3D printing and 3D scanning in museums

3D printing is most frequently associated with new technologies and state-of-the-art engineering projects. Not a bad association at all, however, 3D printing capacity has been growing, and thanks to that it may also be used in preparing museum exhibits and mock-ups. 

The additive technology may be applied in many cases when conventional actions are insufficient, last too long or are too costly. 3D printing may save time and money as a new trend guaranteeing exact recreation of minute details in order to elevate the value of the presented elements.
Adam Przepolski, 3D Printing Services Manager at 3DGence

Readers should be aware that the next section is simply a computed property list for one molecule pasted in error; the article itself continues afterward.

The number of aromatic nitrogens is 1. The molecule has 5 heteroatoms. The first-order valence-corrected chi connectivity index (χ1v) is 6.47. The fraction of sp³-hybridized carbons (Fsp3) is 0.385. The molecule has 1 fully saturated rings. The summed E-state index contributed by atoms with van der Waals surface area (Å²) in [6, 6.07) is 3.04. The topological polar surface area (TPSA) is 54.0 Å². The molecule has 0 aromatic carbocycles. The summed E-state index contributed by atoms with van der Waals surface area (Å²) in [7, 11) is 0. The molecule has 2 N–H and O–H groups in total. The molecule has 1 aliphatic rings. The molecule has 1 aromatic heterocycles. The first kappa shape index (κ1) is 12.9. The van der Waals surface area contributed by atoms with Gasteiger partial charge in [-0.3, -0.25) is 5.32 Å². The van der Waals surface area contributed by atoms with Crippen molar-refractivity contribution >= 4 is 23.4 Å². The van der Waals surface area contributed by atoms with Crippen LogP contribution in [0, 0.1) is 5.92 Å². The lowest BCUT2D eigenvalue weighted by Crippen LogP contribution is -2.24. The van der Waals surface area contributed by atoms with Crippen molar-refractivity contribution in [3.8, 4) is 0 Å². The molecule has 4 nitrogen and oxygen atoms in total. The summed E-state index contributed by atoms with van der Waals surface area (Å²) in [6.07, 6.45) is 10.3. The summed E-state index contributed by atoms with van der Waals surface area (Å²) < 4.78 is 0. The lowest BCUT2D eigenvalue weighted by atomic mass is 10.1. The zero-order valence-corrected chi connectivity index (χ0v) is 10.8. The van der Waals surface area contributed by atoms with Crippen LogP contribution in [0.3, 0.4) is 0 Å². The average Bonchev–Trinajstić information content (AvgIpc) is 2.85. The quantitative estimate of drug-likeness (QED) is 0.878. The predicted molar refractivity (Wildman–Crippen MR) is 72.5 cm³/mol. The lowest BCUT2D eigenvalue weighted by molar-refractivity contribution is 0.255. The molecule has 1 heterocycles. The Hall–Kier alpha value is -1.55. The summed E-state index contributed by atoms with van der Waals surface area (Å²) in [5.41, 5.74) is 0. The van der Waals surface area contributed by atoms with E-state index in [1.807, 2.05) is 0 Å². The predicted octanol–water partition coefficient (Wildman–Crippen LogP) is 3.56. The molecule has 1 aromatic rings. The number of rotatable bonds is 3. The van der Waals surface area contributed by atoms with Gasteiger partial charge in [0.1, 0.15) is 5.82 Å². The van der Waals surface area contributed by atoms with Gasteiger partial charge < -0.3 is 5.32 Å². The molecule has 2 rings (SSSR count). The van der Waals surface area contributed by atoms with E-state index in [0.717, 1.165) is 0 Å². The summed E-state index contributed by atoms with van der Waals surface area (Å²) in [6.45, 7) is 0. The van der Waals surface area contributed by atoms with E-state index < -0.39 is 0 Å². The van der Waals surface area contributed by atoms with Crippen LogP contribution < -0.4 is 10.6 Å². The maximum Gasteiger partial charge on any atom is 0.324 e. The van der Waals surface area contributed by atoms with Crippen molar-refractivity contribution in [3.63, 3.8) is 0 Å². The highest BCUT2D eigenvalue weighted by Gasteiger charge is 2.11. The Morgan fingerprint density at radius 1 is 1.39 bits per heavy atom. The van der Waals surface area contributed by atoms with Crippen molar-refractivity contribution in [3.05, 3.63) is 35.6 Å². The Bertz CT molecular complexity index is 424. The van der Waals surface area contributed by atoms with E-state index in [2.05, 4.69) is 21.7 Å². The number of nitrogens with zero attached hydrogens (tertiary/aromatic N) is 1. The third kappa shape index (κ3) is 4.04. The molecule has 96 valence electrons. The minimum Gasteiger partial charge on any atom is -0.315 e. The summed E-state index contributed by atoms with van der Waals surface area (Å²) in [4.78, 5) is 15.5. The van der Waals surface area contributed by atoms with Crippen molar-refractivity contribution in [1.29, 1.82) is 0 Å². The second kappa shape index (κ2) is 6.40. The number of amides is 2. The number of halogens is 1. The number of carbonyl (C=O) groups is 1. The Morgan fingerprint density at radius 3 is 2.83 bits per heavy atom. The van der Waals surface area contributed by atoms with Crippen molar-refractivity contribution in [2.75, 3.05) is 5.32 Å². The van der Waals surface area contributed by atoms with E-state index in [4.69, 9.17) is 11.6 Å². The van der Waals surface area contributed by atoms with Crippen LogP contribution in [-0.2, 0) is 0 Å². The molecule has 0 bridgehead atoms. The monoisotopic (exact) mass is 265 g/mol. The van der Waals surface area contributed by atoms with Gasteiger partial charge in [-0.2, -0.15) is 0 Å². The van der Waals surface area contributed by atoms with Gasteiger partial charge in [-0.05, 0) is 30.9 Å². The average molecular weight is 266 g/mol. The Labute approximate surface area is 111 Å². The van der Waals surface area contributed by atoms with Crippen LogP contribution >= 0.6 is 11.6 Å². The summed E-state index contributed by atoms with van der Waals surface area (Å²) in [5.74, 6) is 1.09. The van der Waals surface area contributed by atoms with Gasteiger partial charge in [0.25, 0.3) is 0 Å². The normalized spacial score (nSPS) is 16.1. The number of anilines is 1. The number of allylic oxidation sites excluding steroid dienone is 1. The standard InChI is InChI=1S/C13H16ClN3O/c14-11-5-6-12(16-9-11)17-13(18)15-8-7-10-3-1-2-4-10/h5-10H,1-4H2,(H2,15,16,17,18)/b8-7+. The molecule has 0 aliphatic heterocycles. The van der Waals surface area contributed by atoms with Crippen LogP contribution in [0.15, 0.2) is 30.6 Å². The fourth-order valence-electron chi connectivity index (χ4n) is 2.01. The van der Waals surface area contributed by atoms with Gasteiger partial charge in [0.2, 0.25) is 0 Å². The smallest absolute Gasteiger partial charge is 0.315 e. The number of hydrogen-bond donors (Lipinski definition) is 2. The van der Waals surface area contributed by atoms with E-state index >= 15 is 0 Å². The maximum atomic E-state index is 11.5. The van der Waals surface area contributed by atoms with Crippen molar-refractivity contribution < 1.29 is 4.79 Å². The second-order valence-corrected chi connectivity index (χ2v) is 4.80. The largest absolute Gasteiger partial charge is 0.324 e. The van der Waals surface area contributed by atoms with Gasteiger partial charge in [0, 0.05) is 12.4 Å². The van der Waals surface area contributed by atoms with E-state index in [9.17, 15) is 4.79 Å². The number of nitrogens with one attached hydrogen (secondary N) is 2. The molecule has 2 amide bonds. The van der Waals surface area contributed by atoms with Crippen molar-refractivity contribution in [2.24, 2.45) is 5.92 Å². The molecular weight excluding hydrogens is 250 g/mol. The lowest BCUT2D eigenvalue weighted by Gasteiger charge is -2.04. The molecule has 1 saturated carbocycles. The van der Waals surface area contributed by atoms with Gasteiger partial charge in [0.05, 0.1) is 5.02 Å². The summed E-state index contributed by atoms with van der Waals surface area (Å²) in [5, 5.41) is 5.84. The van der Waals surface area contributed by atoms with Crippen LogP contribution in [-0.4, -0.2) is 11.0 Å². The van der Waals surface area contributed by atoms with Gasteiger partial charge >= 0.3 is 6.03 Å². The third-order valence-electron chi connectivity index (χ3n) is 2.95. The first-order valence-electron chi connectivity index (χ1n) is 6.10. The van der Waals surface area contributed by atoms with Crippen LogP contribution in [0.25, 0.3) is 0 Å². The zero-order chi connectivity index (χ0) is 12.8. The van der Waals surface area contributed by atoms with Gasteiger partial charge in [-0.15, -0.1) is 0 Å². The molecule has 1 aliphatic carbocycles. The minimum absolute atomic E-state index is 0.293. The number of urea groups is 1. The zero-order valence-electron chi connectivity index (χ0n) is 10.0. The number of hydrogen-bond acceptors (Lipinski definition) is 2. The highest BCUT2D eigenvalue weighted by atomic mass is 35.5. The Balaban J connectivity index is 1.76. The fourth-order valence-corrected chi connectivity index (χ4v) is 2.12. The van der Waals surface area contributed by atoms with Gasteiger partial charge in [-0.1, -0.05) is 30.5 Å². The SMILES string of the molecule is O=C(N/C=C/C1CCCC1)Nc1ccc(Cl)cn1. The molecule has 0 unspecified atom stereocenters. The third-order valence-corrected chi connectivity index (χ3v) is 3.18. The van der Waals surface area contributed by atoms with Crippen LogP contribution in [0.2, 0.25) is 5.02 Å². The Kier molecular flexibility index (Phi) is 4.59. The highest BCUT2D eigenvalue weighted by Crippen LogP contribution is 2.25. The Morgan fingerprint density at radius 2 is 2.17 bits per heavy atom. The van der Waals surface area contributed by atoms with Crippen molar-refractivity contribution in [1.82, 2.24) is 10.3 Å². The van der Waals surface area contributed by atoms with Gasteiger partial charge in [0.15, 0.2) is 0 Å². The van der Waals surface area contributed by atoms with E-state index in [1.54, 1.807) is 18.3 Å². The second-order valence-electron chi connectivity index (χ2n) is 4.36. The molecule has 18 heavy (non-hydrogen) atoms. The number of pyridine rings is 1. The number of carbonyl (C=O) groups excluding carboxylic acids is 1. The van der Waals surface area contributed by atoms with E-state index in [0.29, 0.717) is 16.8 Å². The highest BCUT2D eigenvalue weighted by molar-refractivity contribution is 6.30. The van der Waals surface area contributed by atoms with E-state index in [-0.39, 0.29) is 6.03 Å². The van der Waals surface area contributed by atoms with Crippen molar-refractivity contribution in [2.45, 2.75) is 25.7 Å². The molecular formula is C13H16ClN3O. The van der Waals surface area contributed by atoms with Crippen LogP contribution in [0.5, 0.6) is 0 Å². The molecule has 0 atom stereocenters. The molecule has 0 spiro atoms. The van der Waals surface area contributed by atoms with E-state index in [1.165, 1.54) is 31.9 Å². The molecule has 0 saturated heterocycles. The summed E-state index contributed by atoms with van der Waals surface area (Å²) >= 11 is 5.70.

The use of 3D printing in museums

Main goals and examples of 3D printed parts used in museums

3D printing technology applied at museums and heritage centres may definitely help in education, protection and research. 3D printing combined with the existing traditional methods may become a great value for museum collections.

Other example of 3D printing application which may prove to be useful in museology are 3D printouts of souvenirs, museum mock-ups, missing exposition elements, duplicates to be used in educational workshops and many other, including Braille language tags. According to the research by Kazunori Minatani, the greatest advantage of 3D printers compared to the traditional Braille printers is that they may freely adjust the layout of dots and their shapes. Thanks to 3D printing he was able to create larger dots compared with traditional methods. Minatani created a touch-map for people with impaired sight. His research emphasised the aforementioned freedom contributed by 3D printing in creating various shapes, sizes and layouts of dots compared with the limitations of the traditional Braille printing.